Tim Howard returned to the U.S. goal, but the Americans failed to shake off a hangover effect after Saturday's deflating loss to Mexico in the CONCACAF Cup playoff, writes Grant Wahl.
HARRISON, N.J. — The U.S. men’s national team endured its fourth loss in its last six games on home soil after a 1-0 defeat to Costa Rica here on Tuesday night. Joel Campbell scored the game-winner with a pinpoint left-footed finish for the Ticos in the 70th minute, giving the sparse crowd of 9,214—the majority of which was cheering for Costa Rica—a reason to celebrate.
Aside from that, it was a rather bland night at Red Bull Arena, with the USA–which welcomed Tim Howard back into goal in place of anointed No. 1 Brad Guzan–hardly threatening Real Madrid goalkeeper Keylor Navas and entering World Cup qualifying next month on a sour note.
Here are three thoughts on the game:
The hangover from the Mexico loss didn’t go away
Three days after one of the most bitter defeats in recent U.S. history to archrival Mexico, the U.S. was still in a funk on the other side of the country.
In one of the least anticipated U.S games that anyone can remember, the Yanks had a night to forget, playing with little urgency or leadership as the U.S. fell on home soil yet again. The lasting images of this game, if anyone recalls them at all, will be of U.S. players Jermaine Jones, Geoff Cameron and Brad Evans snipping at each other in the first half. But that would imply that there was much meaning at all to this game, and let’s be honest: There wasn’t.
Howard's return restarts GK competition
After taking a year off from the national team, Howard played for the U.S. for the first time since his memorable performance against Belgium in World Cup 2014. He wasn’t at fault on Campbell’s goal, and overall Howard had a couple good moments, including a one-on-one breakaway stop late on Marcos Ureña.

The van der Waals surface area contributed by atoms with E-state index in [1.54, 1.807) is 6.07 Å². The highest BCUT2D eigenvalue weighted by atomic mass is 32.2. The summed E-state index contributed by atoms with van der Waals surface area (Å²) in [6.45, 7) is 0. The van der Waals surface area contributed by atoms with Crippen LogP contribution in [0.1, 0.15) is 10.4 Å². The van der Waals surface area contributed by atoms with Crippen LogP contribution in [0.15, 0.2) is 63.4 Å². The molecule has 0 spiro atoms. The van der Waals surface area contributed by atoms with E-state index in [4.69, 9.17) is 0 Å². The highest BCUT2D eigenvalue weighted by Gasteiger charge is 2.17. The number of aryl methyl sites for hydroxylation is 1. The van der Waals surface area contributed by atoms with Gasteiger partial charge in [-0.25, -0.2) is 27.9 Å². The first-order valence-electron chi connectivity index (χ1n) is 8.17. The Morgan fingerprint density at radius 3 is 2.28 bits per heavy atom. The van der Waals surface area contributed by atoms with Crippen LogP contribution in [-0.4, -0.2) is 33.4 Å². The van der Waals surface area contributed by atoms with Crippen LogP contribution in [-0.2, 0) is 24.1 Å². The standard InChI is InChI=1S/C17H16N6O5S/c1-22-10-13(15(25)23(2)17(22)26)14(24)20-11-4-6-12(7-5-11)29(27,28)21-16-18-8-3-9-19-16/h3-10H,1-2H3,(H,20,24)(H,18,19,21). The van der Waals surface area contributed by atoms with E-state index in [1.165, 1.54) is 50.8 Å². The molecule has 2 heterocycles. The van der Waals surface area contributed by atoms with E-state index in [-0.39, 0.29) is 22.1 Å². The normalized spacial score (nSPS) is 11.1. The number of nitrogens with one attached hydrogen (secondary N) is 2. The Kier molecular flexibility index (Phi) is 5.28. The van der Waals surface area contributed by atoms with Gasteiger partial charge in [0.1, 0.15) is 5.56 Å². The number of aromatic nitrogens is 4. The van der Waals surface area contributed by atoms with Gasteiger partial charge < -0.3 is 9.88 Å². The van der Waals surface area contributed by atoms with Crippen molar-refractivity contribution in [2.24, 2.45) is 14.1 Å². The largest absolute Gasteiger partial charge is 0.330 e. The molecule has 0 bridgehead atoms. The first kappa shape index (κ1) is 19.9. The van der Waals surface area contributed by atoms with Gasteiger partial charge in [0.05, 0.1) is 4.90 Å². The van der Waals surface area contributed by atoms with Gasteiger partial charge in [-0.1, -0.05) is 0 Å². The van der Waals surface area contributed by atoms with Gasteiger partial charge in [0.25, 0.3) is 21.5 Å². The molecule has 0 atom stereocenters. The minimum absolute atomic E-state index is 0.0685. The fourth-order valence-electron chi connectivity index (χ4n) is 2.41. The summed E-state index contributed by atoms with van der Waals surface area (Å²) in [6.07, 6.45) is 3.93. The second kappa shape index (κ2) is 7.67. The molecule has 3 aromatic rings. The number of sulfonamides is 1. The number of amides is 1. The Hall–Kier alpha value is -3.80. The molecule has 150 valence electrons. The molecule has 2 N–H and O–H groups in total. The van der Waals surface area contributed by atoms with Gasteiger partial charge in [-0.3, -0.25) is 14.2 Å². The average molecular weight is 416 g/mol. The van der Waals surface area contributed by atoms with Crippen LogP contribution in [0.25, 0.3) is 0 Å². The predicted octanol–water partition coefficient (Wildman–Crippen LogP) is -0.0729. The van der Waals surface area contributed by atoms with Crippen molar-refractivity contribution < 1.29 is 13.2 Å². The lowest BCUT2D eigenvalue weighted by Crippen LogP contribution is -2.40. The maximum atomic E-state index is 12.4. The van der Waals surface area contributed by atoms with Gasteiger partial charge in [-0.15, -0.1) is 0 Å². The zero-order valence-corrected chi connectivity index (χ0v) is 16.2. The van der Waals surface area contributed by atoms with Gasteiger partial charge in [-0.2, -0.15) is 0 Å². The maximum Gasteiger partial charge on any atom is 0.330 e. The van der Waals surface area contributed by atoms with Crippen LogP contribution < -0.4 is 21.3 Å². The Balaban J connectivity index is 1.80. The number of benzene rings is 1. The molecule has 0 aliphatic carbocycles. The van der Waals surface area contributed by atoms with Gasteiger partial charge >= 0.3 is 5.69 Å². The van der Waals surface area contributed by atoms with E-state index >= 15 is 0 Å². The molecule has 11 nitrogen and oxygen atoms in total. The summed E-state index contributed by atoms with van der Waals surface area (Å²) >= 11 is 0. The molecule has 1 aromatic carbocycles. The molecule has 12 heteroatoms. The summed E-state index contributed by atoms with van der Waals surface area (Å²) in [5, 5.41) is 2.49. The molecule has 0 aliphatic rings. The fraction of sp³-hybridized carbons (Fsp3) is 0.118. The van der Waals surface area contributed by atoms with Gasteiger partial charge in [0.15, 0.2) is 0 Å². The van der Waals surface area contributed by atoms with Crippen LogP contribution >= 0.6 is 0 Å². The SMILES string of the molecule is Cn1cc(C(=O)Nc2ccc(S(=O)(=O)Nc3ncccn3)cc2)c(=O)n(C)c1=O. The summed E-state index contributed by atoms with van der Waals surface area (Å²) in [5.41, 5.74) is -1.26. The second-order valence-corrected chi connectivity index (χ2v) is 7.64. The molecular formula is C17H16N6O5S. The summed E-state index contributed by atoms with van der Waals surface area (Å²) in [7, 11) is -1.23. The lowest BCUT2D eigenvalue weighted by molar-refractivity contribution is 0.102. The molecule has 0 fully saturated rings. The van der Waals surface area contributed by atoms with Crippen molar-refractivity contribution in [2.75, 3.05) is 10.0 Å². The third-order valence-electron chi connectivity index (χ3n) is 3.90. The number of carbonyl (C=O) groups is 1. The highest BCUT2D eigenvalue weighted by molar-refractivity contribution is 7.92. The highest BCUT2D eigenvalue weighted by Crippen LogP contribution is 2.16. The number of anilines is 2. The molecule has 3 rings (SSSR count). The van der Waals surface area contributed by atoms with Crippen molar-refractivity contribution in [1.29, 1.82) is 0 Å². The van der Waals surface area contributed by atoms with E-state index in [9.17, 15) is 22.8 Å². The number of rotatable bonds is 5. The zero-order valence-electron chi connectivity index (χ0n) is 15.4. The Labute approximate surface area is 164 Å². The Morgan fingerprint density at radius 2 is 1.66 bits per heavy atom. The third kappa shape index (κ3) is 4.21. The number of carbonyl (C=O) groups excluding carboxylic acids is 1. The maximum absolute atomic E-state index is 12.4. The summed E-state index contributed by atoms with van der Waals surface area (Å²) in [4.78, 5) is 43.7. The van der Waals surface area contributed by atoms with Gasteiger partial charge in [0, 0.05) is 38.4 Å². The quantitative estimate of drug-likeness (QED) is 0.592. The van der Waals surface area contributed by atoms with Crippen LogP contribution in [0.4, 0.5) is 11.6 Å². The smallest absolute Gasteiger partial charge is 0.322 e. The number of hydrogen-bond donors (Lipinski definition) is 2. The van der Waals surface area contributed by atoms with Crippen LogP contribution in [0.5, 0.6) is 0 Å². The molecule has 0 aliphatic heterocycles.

Howard’s return to the field does signal that the competition is well and truly on for the U.S.’s No. 1 goalkeeper spot moving forward between Howard and Brad Guzan. How embattled U.S. coach Jurgen Klinsmann, who was booed by U.S. fans during pregame introductions, decides between the two will be an ongoing subplot as the Americans move toward the start of World Cup qualifying next month.
The starting central midfield didn’t make much sense
Klinsmann started Jones and Danny Williams in the central midfield, and the U.S. had about as much creativity as you would expect from that decision: Very little.
With Lee Nguyen and Mix Diskerud starting on the bench and Michael Bradley and Benny Feilhaber at home, the U.S. midfield created nothing in the first half and not much more when Diskerud came on in the second half to replace Jones.
In the end, though, if you were expecting to take many lessons away from this game for the start of World Cup qualifying, you probably shouldn’t have been. The comparison in importance between this game and Saturday’s was night and day.